Botnet boss faces up to 60 years in jail

Sophos Press Release

26-year-old security consultant stole PayPal identities

Botnet computers under the remote control of a hacker can be used for identity theft. Image copyright (c) Sophos
Botnet computers under the remote control of a hacker can be used for identity theft.

Experts at IT security and control firm Sophos have welcomed news that a man faces a stiff sentence, after admitting he controlled an army of 250,000 compromised PCs in order to harvest PayPal usernames and passwords and other personal information.

John Schiefer, a 26-year-old computer security consultant for 3G Communications, faces up to 60 years in a federal jail and a fine of $1.75 million, after collecting - with other gang members - a botnet comprising of a quarter of a million computers, sometimes controlling them from work.

Los Angeles-based Schiefer, who used the names "Acid" and "Acidstorm" online, faces charges of developing and distributing malware to poorly-defended computers, and then using them for the purposes of identity theft. Having stolen PayPal usernames and passwords, Schiefer and other gang members, made purchases from unwitting victims' accounts.

Under terms of a plea agreement filed by Schiefer on 9 November, he will plead guilty to four felony counts: accessing protected computers to conduct fraud, disclosing illegally intercepted electronic communications, wire fraud and bank fraud.

"Everyone who has a computer runs the risk of it becoming part of a cybercriminal botnet. Only by properly securing PCs with up-to-date anti-virus, firewalls, security patches and a good serving of common sense, can consumers defend themselves from having their Windows computers silently taken over by hackers for their own ends," said Graham Cluley, senior technology consultant for Sophos. "The authorities should be applauded for investigating crimes like this and bringing criminals to justice, but there are plenty of other hackers engaged in these activities who are still managing to escape the clutches of the law."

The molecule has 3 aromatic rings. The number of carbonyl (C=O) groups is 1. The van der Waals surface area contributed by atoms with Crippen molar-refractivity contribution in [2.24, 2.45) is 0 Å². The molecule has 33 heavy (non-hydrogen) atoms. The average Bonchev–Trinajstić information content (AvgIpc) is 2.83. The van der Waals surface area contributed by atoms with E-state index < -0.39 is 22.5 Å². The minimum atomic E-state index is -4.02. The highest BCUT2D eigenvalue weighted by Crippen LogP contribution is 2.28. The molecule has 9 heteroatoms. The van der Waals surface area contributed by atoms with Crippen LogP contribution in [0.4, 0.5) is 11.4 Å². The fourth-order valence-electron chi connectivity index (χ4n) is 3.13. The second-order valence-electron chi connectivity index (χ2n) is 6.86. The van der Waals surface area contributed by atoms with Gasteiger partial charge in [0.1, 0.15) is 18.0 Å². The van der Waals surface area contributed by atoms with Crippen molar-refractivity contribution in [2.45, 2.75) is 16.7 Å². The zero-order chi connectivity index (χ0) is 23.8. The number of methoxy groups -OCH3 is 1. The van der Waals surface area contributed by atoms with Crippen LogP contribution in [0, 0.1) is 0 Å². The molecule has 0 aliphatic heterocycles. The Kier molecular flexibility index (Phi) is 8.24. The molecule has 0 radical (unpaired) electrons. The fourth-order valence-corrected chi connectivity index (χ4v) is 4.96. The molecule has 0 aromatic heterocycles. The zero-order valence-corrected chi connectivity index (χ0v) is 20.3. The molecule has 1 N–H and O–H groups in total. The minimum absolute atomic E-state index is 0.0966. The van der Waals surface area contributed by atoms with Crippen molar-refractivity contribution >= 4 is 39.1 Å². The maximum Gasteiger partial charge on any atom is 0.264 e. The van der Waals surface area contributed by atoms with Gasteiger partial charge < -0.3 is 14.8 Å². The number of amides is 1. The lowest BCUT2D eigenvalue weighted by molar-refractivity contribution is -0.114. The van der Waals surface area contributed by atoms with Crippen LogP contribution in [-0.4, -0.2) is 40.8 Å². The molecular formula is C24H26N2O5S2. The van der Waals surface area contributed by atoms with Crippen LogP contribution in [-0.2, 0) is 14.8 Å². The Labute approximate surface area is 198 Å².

Zombie computers - are your PCs under someone else's control?

Botnet computers, also known as zombies, can be used by criminal hackers to launch distributed denial-of-service attacks, spread spam messages or to steal confidential information.

As spammers become more aggressive, collaborating with virus writers to create armies of zombie computers, legitimate organizations with hijacked computers are being identified as a source of spam. This not only harms the company's reputation, but can also cause the business's email to be blocked by others.

Sophos ZombieAlert™ advises service subscribers when any computer on their network is found to have sent spam to Sophos's extensive global network of spam traps, and provides rapid notification to customers if their Internet Protocol (IP) addresses are listed in public Domain Name Server Block Lists (DNSBL). This information helps customers locate, disinfect, and protect these systems from future attacks.

Sophos recommends companies protect themselves with a consolidated solution which can control network access and defend against the threats of spam, hackers, spyware and viruses.

More than 100 million users in 150 countries rely on Sophos’ complete security solutions as the best protection against complex threats and data loss. Simple to deploy, manage, and use, Sophos’ award-winning encryption, endpoint security, web, email, mobile and network security solutions are backed by SophosLabs - a global network of threat intelligence centers. Sophos is headquartered in Oxford, U.K., and is publicly traded on the London Stock Exchange under the symbol “SOPH.” More information is available at